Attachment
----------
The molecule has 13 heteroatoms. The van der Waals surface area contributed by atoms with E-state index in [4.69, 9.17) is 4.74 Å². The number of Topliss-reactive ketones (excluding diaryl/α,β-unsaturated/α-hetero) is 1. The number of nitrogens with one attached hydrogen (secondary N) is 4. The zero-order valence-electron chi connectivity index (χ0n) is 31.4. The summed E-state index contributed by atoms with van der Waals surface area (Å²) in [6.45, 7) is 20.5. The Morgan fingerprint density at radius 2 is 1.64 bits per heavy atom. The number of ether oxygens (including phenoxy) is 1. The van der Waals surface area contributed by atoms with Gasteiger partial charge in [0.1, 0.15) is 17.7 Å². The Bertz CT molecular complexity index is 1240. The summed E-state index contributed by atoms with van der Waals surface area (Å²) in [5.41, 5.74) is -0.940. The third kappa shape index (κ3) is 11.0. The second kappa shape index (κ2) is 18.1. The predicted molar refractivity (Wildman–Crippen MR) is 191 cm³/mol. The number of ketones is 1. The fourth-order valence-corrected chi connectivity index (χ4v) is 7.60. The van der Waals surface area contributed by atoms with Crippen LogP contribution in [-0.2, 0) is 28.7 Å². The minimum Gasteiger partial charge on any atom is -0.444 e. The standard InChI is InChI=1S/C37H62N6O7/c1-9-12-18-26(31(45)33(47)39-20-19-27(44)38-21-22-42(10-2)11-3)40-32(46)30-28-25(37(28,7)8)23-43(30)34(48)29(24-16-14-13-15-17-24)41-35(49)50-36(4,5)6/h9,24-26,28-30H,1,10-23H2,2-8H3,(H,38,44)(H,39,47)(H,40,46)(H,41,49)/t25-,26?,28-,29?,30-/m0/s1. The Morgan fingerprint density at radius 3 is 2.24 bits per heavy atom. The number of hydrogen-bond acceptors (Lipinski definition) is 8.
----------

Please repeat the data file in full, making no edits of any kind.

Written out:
The molecule has 13 heteroatoms. The van der Waals surface area contributed by atoms with E-state index in [4.69, 9.17) is 4.74 Å². The number of Topliss-reactive ketones (excluding diaryl/α,β-unsaturated/α-hetero) is 1. The number of nitrogens with one attached hydrogen (secondary N) is 4. The zero-order valence-electron chi connectivity index (χ0n) is 31.4. The summed E-state index contributed by atoms with van der Waals surface area (Å²) in [6.45, 7) is 20.5. The Morgan fingerprint density at radius 2 is 1.64 bits per heavy atom. The number of ether oxygens (including phenoxy) is 1. The van der Waals surface area contributed by atoms with Gasteiger partial charge in [0.1, 0.15) is 17.7 Å². The Bertz CT molecular complexity index is 1240. The summed E-state index contributed by atoms with van der Waals surface area (Å²) in [5.41, 5.74) is -0.940. The third kappa shape index (κ3) is 11.0. The second kappa shape index (κ2) is 18.1. The predicted molar refractivity (Wildman–Crippen MR) is 191 cm³/mol. The number of ketones is 1. The fourth-order valence-corrected chi connectivity index (χ4v) is 7.60. The van der Waals surface area contributed by atoms with Crippen LogP contribution in [-0.2, 0) is 28.7 Å². The minimum Gasteiger partial charge on any atom is -0.444 e. The standard InChI is InChI=1S/C37H62N6O7/c1-9-12-18-26(31(45)33(47)39-20-19-27(44)38-21-22-42(10-2)11-3)40-32(46)30-28-25(37(28,7)8)23-43(30)34(48)29(24-16-14-13-15-17-24)41-35(49)50-36(4,5)6/h9,24-26,28-30H,1,10-23H2,2-8H3,(H,38,44)(H,39,47)(H,40,46)(H,41,49)/t25-,26?,28-,29?,30-/m0/s1. The Morgan fingerprint density at radius 3 is 2.24 bits per heavy atom. The number of hydrogen-bond acceptors (Lipinski definition) is 8.